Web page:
Th 15 Feb to Su 4 Mar 2018 ///
#AMP6: Keepsake | Kunstpodium T, Tilburg
Kees Koomen (master)
Yolande Deckers (Tilburg)
Ruth Devriendt (Ghent)
Steven Manes (Ghent)
Nora de Decker (Ghent)
At this sixth exhibition in the Apprentice Master program of 2017/2018, Yolande Deckers, Ruth Devriendt, Steven Manes and Nora de Decker will be exhibiting with Kees Koomen as their master.
The exhibition will take place from Thursday 15 February to Sunday 4 March 2018 at Kunstpodium T in Tilburg. The opening will be on Thursday 15 February at 20.00 to 23.00. During the opening, the artists will be present to give an introduction about their work. Come join us at the opening or visit the exhibition during our regular opening hours.
In science, ideas exist that there are not just three dimensions in which our world reveals itself, but that there are multiple. The string theory even assumes that there are more than ten dimensions. The fourth dimension then is time. From these kind of theories, you can think that everything happens next to eachother instead of in chronological order. This is an inspiring thesis that also surfaces in the ideas of John Cage and Merce Cunningham, who applied it in music and dance, and in the work of Jackson Pollock, where we can also recognise this. The entire world history becomes an equal field from which you can get inspired as an artist. In addition, you can also see your own life experiences as a field with equal memories. Memories however fails to properly capture everything, many memories are supplemented and reappreciated.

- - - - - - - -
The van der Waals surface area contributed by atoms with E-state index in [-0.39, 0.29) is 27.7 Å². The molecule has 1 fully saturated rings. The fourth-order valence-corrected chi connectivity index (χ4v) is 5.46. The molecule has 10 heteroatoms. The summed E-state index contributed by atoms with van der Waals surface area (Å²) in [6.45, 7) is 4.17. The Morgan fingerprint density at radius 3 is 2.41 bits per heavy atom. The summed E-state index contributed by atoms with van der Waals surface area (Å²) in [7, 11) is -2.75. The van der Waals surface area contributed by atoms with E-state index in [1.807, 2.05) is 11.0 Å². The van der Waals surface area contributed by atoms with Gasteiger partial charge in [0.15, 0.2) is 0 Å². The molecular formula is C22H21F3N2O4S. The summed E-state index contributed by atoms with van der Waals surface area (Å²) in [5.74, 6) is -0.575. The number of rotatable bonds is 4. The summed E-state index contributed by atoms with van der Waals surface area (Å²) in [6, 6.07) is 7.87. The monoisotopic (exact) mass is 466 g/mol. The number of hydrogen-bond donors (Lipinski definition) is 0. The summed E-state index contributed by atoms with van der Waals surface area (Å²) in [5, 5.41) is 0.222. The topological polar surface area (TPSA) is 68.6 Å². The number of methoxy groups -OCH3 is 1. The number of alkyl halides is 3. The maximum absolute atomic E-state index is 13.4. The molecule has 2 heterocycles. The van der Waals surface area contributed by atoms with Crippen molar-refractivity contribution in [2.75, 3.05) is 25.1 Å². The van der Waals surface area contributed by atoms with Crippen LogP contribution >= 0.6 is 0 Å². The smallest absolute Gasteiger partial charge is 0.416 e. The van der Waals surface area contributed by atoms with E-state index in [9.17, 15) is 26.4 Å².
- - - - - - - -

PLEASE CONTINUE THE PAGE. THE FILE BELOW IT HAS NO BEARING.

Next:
From these ideas, the context can be seen as equal to the work itself in any artwork. John Cage in his famous piece 4’33” isolated the surrounding noises of a concert situation and presented it as a piece which the pianist sits behind the keys doing nothing. In his choreographies, Merce Cunningham avoided from any storyline or chronology by letting different movements take place on stage, in different spots at the same time; this way every spot and every movement becomes equal. Jackson Pollock dripped his paint on the canvas until he had an equal field in which the classical ideas of composition and subject of the image were no longer relevant.